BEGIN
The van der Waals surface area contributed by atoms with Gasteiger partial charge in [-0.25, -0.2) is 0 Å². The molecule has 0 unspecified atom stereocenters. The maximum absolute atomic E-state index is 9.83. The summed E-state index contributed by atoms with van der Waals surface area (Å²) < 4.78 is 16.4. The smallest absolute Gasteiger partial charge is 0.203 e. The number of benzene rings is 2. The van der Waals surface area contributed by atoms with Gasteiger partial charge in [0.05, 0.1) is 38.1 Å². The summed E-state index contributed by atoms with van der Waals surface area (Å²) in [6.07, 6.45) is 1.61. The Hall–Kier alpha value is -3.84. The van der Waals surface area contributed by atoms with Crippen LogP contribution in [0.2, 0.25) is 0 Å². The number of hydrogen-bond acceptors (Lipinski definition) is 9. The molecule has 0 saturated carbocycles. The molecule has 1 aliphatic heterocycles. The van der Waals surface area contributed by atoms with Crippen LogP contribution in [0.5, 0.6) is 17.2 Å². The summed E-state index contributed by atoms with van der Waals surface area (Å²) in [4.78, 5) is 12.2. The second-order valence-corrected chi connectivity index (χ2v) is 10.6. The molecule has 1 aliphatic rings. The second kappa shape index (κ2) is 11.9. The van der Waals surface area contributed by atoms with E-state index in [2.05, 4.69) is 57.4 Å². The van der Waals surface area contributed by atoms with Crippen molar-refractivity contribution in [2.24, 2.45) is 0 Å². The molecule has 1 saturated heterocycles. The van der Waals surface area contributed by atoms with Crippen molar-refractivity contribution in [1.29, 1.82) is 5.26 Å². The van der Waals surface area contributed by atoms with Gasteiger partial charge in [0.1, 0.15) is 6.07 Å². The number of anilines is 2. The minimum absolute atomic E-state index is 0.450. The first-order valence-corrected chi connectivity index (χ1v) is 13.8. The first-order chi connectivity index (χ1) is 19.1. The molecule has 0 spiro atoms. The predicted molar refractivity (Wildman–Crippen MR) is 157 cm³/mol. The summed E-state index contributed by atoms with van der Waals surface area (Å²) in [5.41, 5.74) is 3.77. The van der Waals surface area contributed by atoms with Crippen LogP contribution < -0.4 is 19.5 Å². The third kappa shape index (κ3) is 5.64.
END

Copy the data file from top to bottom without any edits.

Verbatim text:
The van der Waals surface area contributed by atoms with Gasteiger partial charge in [-0.25, -0.2) is 0 Å². The molecule has 0 unspecified atom stereocenters. The maximum absolute atomic E-state index is 9.83. The summed E-state index contributed by atoms with van der Waals surface area (Å²) < 4.78 is 16.4. The smallest absolute Gasteiger partial charge is 0.203 e. The number of benzene rings is 2. The van der Waals surface area contributed by atoms with Gasteiger partial charge in [0.05, 0.1) is 38.1 Å². The summed E-state index contributed by atoms with van der Waals surface area (Å²) in [6.07, 6.45) is 1.61. The Hall–Kier alpha value is -3.84. The van der Waals surface area contributed by atoms with Crippen LogP contribution in [0.2, 0.25) is 0 Å². The number of hydrogen-bond acceptors (Lipinski definition) is 9. The molecule has 0 saturated carbocycles. The molecule has 1 aliphatic heterocycles. The van der Waals surface area contributed by atoms with Crippen LogP contribution in [0.5, 0.6) is 17.2 Å². The summed E-state index contributed by atoms with van der Waals surface area (Å²) in [4.78, 5) is 12.2. The second-order valence-corrected chi connectivity index (χ2v) is 10.6. The molecule has 1 aliphatic rings. The second kappa shape index (κ2) is 11.9. The van der Waals surface area contributed by atoms with E-state index in [2.05, 4.69) is 57.4 Å². The van der Waals surface area contributed by atoms with Crippen molar-refractivity contribution in [2.24, 2.45) is 0 Å². The molecule has 1 saturated heterocycles. The van der Waals surface area contributed by atoms with Crippen molar-refractivity contribution in [1.29, 1.82) is 5.26 Å². The van der Waals surface area contributed by atoms with Gasteiger partial charge in [0.1, 0.15) is 6.07 Å². The number of anilines is 2. The minimum absolute atomic E-state index is 0.450. The first-order valence-corrected chi connectivity index (χ1v) is 13.8. The first-order chi connectivity index (χ1) is 19.1. The molecule has 0 spiro atoms. The predicted molar refractivity (Wildman–Crippen MR) is 157 cm³/mol. The summed E-state index contributed by atoms with van der Waals surface area (Å²) in [5.41, 5.74) is 3.77. The van der Waals surface area contributed by atoms with Crippen LogP contribution < -0.4 is 19.5 Å². The third kappa shape index (κ3) is 5.64.